life and hope—madness and misery: I say life and hope—for if ye destroy
the one, the other winna haud lang oot; and I say madness—for oh! if ye
had been a witness o’ the wild and the melancholy days and nights that I
hae passed since I learned that ye had left me, and felt my heart burning
and beating, and my brain loup, louping for ever, like a living substance,
and shooting and stinging through my head, like strings o’ fire, till I
neither kenned whar I was, nor what I did; but stood still or rushed out
in agony, and screamed to the wind, or gripped at the echo o’ my voice!—I
say, if ye had seen this, ye wadna think it strange that I made use o’ the
words. And now, as ye have heard nothing from—from Henry Blackett, from
the night that the ceremony o’ marriage was performed—and if ye shall hear
nothing o’ him for seven years to come, ye will then, ye ken, be at
liberty—and will ye say that I may hope then? O Helen, woman! say but the
word, and I’ll wait the seven years, as Jacob did for Rachel, and count
them but a day if my Helen, will bless me wi’ a smile o’ hope!"
As he thus spoke, Mrs.
Holditch bustled into the room, exclaiming—"O sweet lady, here be
one coming thee knows— see! see! there be my husband, and our own dear
young master Henry, come to make us happy again!"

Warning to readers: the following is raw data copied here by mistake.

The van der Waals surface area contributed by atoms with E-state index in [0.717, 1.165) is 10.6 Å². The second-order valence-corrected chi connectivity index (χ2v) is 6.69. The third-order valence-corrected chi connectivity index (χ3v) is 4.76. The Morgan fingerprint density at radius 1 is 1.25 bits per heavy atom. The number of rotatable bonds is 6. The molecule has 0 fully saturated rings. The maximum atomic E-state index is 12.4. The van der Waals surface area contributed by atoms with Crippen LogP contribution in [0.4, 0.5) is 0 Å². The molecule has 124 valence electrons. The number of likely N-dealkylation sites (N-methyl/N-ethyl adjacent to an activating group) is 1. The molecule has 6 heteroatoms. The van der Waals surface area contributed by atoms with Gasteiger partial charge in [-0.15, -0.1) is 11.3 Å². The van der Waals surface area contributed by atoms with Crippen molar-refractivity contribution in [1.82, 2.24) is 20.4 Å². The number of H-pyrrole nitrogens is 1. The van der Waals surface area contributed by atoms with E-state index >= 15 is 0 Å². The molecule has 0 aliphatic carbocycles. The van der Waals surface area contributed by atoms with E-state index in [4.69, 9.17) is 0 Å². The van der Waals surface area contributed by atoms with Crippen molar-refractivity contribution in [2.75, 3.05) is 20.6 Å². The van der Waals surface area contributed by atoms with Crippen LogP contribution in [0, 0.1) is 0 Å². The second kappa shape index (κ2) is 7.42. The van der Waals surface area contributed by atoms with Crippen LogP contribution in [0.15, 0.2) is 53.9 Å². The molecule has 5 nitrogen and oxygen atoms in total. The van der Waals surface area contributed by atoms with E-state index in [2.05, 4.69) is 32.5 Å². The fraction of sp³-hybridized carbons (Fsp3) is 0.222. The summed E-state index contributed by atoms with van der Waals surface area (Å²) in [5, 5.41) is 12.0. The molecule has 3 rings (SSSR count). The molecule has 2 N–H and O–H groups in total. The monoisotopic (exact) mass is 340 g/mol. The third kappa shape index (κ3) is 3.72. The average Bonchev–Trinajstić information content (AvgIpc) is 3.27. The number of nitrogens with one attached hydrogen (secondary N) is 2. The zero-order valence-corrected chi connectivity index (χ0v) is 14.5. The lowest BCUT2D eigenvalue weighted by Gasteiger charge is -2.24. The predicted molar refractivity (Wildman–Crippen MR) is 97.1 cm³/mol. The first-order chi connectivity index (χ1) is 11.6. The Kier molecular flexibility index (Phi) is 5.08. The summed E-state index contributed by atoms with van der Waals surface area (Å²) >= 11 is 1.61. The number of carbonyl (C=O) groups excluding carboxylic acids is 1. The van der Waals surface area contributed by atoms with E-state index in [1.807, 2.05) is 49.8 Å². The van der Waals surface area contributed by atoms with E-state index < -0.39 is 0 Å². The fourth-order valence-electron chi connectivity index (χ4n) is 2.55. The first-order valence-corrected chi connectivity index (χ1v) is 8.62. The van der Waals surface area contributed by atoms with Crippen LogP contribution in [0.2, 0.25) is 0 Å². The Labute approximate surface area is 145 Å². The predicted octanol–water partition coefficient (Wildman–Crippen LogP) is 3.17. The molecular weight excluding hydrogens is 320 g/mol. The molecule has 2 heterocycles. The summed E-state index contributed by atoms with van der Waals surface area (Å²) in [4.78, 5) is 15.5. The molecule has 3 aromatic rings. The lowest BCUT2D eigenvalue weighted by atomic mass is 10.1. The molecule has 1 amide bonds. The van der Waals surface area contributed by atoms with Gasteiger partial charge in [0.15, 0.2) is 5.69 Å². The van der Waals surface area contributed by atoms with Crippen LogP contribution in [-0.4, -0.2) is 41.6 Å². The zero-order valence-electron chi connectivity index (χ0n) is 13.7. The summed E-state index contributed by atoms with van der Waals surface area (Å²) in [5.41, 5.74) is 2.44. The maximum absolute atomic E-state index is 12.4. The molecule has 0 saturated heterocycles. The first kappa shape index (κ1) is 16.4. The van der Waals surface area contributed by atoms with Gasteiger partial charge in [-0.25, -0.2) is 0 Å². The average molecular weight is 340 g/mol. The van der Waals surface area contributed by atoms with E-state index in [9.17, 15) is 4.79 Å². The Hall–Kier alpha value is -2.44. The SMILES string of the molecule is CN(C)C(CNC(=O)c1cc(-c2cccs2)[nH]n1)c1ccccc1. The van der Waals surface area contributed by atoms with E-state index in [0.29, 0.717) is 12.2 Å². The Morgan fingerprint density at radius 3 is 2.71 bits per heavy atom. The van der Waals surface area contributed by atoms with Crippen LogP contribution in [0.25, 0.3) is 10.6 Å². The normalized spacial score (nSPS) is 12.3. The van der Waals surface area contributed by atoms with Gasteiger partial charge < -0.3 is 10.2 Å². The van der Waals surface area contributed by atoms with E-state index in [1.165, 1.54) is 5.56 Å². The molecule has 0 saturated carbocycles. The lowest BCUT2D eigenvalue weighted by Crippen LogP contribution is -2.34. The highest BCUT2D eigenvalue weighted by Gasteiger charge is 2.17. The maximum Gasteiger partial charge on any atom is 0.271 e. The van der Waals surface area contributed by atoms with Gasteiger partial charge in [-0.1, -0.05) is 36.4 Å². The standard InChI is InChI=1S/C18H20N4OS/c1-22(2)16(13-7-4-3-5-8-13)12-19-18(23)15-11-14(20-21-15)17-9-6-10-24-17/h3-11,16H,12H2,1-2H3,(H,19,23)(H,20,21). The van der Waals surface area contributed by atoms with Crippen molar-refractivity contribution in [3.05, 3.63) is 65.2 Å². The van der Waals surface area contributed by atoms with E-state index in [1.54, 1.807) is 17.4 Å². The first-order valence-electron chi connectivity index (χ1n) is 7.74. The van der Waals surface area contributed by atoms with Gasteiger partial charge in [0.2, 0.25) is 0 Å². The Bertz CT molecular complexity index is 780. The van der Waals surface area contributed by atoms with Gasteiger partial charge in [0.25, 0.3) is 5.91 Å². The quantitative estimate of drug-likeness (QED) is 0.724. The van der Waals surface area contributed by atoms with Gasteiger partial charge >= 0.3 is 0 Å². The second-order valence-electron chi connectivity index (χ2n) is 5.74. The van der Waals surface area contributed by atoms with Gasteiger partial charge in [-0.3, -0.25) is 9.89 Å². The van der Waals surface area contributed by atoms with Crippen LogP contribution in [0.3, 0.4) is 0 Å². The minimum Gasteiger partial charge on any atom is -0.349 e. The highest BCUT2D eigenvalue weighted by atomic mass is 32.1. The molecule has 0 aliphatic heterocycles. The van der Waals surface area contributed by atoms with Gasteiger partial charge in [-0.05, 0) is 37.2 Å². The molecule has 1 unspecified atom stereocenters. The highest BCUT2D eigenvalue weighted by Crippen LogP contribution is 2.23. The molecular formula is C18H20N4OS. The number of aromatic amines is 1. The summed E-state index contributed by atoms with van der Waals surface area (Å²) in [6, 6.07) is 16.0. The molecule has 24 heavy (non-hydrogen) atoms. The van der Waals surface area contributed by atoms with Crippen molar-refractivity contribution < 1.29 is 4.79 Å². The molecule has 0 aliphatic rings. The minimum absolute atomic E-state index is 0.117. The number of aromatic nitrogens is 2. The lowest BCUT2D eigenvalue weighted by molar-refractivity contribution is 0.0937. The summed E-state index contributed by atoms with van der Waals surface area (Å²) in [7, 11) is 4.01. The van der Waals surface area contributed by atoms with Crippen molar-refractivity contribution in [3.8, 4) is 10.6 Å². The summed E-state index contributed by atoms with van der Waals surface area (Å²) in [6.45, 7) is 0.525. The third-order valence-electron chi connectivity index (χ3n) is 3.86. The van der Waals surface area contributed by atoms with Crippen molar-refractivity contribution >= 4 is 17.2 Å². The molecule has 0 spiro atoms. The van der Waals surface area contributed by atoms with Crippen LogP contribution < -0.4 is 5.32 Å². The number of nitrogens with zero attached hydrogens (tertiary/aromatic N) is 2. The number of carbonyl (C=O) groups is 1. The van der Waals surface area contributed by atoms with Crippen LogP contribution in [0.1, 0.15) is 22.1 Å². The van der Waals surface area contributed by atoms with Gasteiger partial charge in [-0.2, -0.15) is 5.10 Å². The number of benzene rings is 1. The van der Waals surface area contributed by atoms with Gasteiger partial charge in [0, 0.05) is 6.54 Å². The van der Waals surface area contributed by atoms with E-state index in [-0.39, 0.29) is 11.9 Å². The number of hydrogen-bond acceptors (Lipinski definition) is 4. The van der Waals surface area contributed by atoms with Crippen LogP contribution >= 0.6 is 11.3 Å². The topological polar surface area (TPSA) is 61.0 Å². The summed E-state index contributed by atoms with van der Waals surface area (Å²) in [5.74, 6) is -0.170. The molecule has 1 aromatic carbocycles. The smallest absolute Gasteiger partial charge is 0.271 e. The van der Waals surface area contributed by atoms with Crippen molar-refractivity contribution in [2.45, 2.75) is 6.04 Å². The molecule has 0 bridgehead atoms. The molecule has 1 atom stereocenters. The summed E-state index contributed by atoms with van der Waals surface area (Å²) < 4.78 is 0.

"My Henry!" exclaimed
Helen, springing towards the door—"where—oh, where?"
"Here, my beloved! here!"
replied Henry, meeting her on the threshold.
Poor Laird Howison stood
dumb, his mouth open, his eyes extended, staring on vacancy. He beheld the
object of his delirious love sink into her husband’s arms, and saw no
more. He clasped his hands together, and with a deep groan, reeled against
the wall. Henry and Helen, in the ecstasy of meeting each other, were
unconscious of all around, and Willie Galloway was the first to observe
"Preserve us! you here too,
Mr. Howison?" said he. But the features of the laird remained rivetted in
agony, and betrayed no symptom of recognition. The mention of the laird’s
name by Willie, arrested the attention of Henry, and approaching him, he
said—"Sir, to you I ought to offer an apology."
The unhappy man wildly
grasped the hand of Henry, and seizing also Helen’s, he exclaimed—"It’s a’
owre now! The chain is forged, and the iron is round my soul. But I bless
you baith. Tak her! tak her!—and hear me, Henry Blackett—as ye would
escape wrath and judgment, be kind to her as the wrestlin’ winds and the
morning dews to the leaves o’ spring. Let it be your part to clothe her
countenance wi’ smiles and her bosom wi’ joy! Fareweel, Helen!—look
up!—let me for the last time look upon your face, and I will carry that
look upon my memory to the grave!"
"She gazed upon him wildly,
crying—"Stay!—stay!—you must not leave us!"
"Now!—now, it is past!" he
cried; "it was a sair struggle, but reason mastered it! Fareweel, Helen!—
Thus saying, he rushed out
of the house, and Willie Galloway followed him; but although fleet of
foot, he was compelled to give up the pursuit.
A few minutes after the
abrupt and wild departure of the laird, and before Helen had recovered
from the shock, the ruffians, who at the instigation of Norton, had hunted
after Henry to deliver him up to the government, and from whom he had
already twice escaped, rushed into the room, exclaiming—"Secure the
Henry sprang back to defend himself,
and Willie Galloway, who had returned, threw himself into a pugilistic
attitude. But Helen, stepping between her husband and his pursuers, drew a